|Directed by:||Renée Webster|
|Written by:||Renée Webster|
|Starring:||Sally Phillips, Erik Thomson, Cameron Daddo, Tasma Walton, Alexander England, Caroline Brazier|
|Released:||May 19, 2022|
I’m too time-poor to watch much television but one show I admire is Ted Lasso. The broader storyline makes no sense. Could you imagine anything remotely plausible in relation to a top club in the English Premier League? The on-field soccer scenes, such as one where a dog is struck by a football as part of a penalty shot, are about as credible as a Hans Christian Andersen fairy tale.
The reason the series works is because of the interplay between the likeable characters and the way they cathartically open-up about their troubles and concerns. The writers tackle real, serious issues and delve into important topics like mental health and empathy. It reminds us that the positivity and confidence people display publicly doesn’t always marry up with what they think internally.
How to Please a Woman is an Australian movie which appears to have been cut from the same cloth. The storyline makes even less sense, but it’s designed as a warm-hearted crowd pleaser about finding happiness within one’s self. English actress Sally Phillips (Bridget Jones’s Diary) steps into the shoes of the lead character, Gina, and retains her British accent – explained by the fact she grew up in the UK and moved to Australia with her lawyer husband (Daddo).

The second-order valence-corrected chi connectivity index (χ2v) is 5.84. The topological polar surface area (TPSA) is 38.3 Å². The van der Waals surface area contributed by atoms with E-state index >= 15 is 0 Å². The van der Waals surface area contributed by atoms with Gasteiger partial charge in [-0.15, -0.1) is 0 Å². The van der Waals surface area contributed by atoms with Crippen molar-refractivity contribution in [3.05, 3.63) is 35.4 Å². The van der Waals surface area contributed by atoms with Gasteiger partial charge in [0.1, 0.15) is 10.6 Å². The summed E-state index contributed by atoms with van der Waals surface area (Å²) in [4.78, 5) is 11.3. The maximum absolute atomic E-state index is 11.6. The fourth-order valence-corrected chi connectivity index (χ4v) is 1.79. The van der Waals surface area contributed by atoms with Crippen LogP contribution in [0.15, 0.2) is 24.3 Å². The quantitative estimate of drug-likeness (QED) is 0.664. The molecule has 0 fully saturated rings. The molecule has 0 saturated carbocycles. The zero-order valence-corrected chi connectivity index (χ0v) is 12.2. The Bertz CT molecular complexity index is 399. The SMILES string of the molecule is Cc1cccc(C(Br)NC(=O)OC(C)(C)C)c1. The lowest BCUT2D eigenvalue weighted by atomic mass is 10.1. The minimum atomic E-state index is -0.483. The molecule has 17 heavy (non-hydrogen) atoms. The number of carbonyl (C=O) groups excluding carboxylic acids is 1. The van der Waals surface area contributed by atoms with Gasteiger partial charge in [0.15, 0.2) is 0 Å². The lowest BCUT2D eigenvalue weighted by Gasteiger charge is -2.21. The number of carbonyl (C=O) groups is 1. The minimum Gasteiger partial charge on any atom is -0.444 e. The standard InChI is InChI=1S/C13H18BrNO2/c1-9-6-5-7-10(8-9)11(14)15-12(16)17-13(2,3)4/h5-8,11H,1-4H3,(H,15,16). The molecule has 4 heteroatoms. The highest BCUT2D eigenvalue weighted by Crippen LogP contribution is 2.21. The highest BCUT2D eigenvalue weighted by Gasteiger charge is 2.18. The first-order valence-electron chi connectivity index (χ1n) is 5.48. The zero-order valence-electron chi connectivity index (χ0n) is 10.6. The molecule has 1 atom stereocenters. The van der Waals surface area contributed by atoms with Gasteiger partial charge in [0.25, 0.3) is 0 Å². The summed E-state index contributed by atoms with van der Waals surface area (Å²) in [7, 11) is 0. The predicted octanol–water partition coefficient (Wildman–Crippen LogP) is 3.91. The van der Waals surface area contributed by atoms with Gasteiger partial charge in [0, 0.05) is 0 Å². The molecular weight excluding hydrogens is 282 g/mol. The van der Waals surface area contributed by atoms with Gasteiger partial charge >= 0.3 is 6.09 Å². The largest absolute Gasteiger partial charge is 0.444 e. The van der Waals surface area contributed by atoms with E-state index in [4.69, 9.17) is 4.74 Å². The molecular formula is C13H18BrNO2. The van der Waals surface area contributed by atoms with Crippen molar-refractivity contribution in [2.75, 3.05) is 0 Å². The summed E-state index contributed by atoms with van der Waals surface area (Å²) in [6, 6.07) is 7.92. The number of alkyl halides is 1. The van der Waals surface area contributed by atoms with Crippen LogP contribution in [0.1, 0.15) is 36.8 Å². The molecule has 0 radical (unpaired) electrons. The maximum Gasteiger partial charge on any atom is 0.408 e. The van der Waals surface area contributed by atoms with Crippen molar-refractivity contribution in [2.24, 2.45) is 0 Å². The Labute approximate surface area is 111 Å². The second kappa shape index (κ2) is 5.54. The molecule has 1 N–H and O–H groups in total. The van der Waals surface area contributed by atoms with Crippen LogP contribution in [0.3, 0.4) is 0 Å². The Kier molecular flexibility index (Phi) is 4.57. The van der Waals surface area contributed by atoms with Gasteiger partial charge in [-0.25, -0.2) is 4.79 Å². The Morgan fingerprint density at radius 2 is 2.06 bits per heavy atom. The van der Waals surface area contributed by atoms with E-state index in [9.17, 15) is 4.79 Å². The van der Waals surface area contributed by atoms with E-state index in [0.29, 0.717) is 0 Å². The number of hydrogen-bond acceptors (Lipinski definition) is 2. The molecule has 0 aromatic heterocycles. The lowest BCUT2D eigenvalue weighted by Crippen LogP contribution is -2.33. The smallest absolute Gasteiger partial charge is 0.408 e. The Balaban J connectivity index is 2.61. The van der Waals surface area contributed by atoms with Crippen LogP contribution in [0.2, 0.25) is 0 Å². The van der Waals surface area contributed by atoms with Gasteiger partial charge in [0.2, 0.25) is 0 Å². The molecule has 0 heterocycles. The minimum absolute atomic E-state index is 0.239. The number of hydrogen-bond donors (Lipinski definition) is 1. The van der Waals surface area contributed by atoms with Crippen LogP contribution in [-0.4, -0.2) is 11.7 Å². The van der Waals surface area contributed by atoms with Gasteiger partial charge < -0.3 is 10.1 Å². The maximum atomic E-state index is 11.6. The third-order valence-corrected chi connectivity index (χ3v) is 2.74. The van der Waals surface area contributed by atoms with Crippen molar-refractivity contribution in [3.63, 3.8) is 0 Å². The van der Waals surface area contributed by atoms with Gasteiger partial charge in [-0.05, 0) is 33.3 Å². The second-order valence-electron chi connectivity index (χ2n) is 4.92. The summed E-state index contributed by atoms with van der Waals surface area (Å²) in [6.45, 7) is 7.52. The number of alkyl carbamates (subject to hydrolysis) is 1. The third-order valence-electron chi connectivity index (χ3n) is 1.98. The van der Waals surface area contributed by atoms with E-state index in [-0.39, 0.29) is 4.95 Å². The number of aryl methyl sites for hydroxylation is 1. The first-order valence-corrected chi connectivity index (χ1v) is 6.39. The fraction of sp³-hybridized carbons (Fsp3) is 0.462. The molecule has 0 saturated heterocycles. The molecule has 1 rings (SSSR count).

It requires a lengthy set-up but to simplify as best I can… the middle-aged, timid Gina loses her office job at an insolvency firm and, without telling her husband, buys a small, financially strapped removalist business with four male employees. Inspired by a birthday gift from her close friends, she transforms it into a company which is part cleaning, part prostitution. It turns out there are a lot of single women interesting in paying a guy to sleep with them and also clean the house (not necessarily in that order). I can’t understand the business model, from the finances to the hopeless website, so best not to think too hard.
It’s odd that a film promoting the positives of (illegal) prostitution is so conservative with its approach. There’s very little sex/nudity, minimal discussion of kinks, and almost no insight into the two main guys. If trying to promote the wonders of lovemaking, why not delve into the valid reasons why the young, surfy-looking Tom (England) is willing to have sex everyday with different women? Instead, we get a weak, poorly developed subplot involving him trying to reconcile with his pregnant ex-girlfriend (a superfluous character if I’ve ever seen one).
There are glimpses of a better movie. Gina’s husband has lost his sex drive and they haven’t been intimate for close to two years. She harnesses the courage to address this issue by talking with her helpful friends and exploring other “alternatives”. The best conversations in the film are those between Gina and Steve (Thomson), a colleague with deep-seeded problems of his own. Their connection is contrived but at least their conversations feel open and authentic. We finally get to see behind their exterior!
Writer-director Renée Webster (The Heights) is trying to have it both ways with an edgy, sexy comedy which escapes with a mere M-rating but I’m not convinced it works. The finale provides further proof. How to Please a Woman might satisfy some but I was left unfulfilled.